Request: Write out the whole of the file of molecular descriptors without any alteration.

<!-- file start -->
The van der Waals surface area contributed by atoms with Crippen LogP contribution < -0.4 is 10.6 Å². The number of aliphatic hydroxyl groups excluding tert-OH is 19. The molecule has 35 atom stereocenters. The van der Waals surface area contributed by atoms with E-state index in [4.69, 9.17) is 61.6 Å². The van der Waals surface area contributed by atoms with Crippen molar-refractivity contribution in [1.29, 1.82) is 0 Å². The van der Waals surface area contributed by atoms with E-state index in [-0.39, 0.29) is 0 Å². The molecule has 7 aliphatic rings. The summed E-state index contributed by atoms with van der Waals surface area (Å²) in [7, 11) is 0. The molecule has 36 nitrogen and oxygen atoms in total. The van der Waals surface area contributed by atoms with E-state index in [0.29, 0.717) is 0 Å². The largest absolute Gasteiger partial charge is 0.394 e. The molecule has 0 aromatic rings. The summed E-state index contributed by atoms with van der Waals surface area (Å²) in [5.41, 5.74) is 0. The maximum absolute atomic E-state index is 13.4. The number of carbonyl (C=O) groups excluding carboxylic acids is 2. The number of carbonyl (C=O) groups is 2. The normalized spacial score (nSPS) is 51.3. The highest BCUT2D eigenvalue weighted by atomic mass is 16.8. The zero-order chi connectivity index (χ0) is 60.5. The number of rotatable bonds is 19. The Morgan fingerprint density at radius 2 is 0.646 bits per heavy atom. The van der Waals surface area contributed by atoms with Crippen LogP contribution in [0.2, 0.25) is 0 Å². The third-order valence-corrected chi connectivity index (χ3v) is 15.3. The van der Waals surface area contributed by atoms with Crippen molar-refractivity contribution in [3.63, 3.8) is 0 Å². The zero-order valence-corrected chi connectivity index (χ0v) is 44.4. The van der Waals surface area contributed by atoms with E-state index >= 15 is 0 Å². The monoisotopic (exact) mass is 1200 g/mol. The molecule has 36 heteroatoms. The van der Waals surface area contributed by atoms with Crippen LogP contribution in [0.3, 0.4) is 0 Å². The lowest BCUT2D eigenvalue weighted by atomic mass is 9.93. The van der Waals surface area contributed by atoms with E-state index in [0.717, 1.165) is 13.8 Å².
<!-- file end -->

The van der Waals surface area contributed by atoms with Crippen LogP contribution < -0.4 is 10.6 Å². The number of aliphatic hydroxyl groups excluding tert-OH is 19. The molecule has 35 atom stereocenters. The van der Waals surface area contributed by atoms with E-state index in [4.69, 9.17) is 61.6 Å². The van der Waals surface area contributed by atoms with Crippen molar-refractivity contribution in [1.29, 1.82) is 0 Å². The van der Waals surface area contributed by atoms with E-state index in [-0.39, 0.29) is 0 Å². The molecule has 7 aliphatic rings. The summed E-state index contributed by atoms with van der Waals surface area (Å²) in [7, 11) is 0. The molecule has 36 nitrogen and oxygen atoms in total. The van der Waals surface area contributed by atoms with E-state index in [0.29, 0.717) is 0 Å². The largest absolute Gasteiger partial charge is 0.394 e. The molecule has 0 aromatic rings. The summed E-state index contributed by atoms with van der Waals surface area (Å²) in [5.41, 5.74) is 0. The maximum absolute atomic E-state index is 13.4. The number of carbonyl (C=O) groups excluding carboxylic acids is 2. The number of carbonyl (C=O) groups is 2. The normalized spacial score (nSPS) is 51.3. The highest BCUT2D eigenvalue weighted by atomic mass is 16.8. The zero-order chi connectivity index (χ0) is 60.5. The number of rotatable bonds is 19. The Morgan fingerprint density at radius 2 is 0.646 bits per heavy atom. The van der Waals surface area contributed by atoms with Crippen LogP contribution in [0.2, 0.25) is 0 Å². The third-order valence-corrected chi connectivity index (χ3v) is 15.3. The van der Waals surface area contributed by atoms with Crippen molar-refractivity contribution in [3.63, 3.8) is 0 Å². The zero-order valence-corrected chi connectivity index (χ0v) is 44.4. The van der Waals surface area contributed by atoms with E-state index >= 15 is 0 Å². The monoisotopic (exact) mass is 1200 g/mol. The molecule has 36 heteroatoms. The van der Waals surface area contributed by atoms with Crippen LogP contribution in [0.3, 0.4) is 0 Å². The lowest BCUT2D eigenvalue weighted by atomic mass is 9.93. The van der Waals surface area contributed by atoms with E-state index in [0.717, 1.165) is 13.8 Å².